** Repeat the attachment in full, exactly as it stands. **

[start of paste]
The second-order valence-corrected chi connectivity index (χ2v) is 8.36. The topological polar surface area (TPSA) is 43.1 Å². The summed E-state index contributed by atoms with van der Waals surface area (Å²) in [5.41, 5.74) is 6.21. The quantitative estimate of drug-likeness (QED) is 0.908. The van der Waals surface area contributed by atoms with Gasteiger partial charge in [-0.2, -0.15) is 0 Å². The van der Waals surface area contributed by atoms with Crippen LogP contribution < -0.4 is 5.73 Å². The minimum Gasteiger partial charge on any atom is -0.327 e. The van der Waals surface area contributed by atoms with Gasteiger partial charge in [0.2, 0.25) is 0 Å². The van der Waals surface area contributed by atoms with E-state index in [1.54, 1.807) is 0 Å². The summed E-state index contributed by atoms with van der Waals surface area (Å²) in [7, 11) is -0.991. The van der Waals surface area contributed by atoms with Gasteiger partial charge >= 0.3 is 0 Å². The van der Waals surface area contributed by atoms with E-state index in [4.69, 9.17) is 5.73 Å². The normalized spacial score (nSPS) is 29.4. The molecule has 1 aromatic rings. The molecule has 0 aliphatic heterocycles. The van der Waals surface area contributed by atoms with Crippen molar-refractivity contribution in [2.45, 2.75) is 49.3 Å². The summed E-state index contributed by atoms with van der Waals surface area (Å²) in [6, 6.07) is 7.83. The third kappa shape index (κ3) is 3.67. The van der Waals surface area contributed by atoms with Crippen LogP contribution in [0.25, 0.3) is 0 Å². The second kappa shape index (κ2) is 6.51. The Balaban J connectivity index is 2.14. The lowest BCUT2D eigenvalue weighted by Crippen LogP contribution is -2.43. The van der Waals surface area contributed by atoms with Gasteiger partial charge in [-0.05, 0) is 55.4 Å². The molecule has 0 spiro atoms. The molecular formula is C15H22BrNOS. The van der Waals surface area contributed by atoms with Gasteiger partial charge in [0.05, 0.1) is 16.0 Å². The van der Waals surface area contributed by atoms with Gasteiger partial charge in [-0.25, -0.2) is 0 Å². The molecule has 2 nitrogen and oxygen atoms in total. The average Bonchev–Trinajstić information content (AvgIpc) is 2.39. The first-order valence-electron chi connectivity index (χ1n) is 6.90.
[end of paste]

The second-order valence-corrected chi connectivity index (χ2v) is 8.36. The topological polar surface area (TPSA) is 43.1 Å². The summed E-state index contributed by atoms with van der Waals surface area (Å²) in [5.41, 5.74) is 6.21. The quantitative estimate of drug-likeness (QED) is 0.908. The van der Waals surface area contributed by atoms with Gasteiger partial charge in [-0.2, -0.15) is 0 Å². The van der Waals surface area contributed by atoms with Crippen LogP contribution < -0.4 is 5.73 Å². The minimum Gasteiger partial charge on any atom is -0.327 e. The van der Waals surface area contributed by atoms with Gasteiger partial charge in [0.2, 0.25) is 0 Å². The van der Waals surface area contributed by atoms with E-state index in [1.54, 1.807) is 0 Å². The summed E-state index contributed by atoms with van der Waals surface area (Å²) in [7, 11) is -0.991. The van der Waals surface area contributed by atoms with Gasteiger partial charge >= 0.3 is 0 Å². The van der Waals surface area contributed by atoms with E-state index in [4.69, 9.17) is 5.73 Å². The normalized spacial score (nSPS) is 29.4. The molecule has 1 aromatic rings. The molecule has 0 aliphatic heterocycles. The van der Waals surface area contributed by atoms with Crippen molar-refractivity contribution in [2.45, 2.75) is 49.3 Å². The summed E-state index contributed by atoms with van der Waals surface area (Å²) in [6, 6.07) is 7.83. The third kappa shape index (κ3) is 3.67. The van der Waals surface area contributed by atoms with Crippen LogP contribution in [0.25, 0.3) is 0 Å². The second kappa shape index (κ2) is 6.51. The Balaban J connectivity index is 2.14. The lowest BCUT2D eigenvalue weighted by Crippen LogP contribution is -2.43. The van der Waals surface area contributed by atoms with Gasteiger partial charge in [-0.05, 0) is 55.4 Å². The molecule has 0 spiro atoms. The molecular formula is C15H22BrNOS. The van der Waals surface area contributed by atoms with Gasteiger partial charge in [0.05, 0.1) is 16.0 Å². The van der Waals surface area contributed by atoms with Gasteiger partial charge in [-0.25, -0.2) is 0 Å². The molecule has 2 nitrogen and oxygen atoms in total. The average Bonchev–Trinajstić information content (AvgIpc) is 2.39. The first-order valence-electron chi connectivity index (χ1n) is 6.90.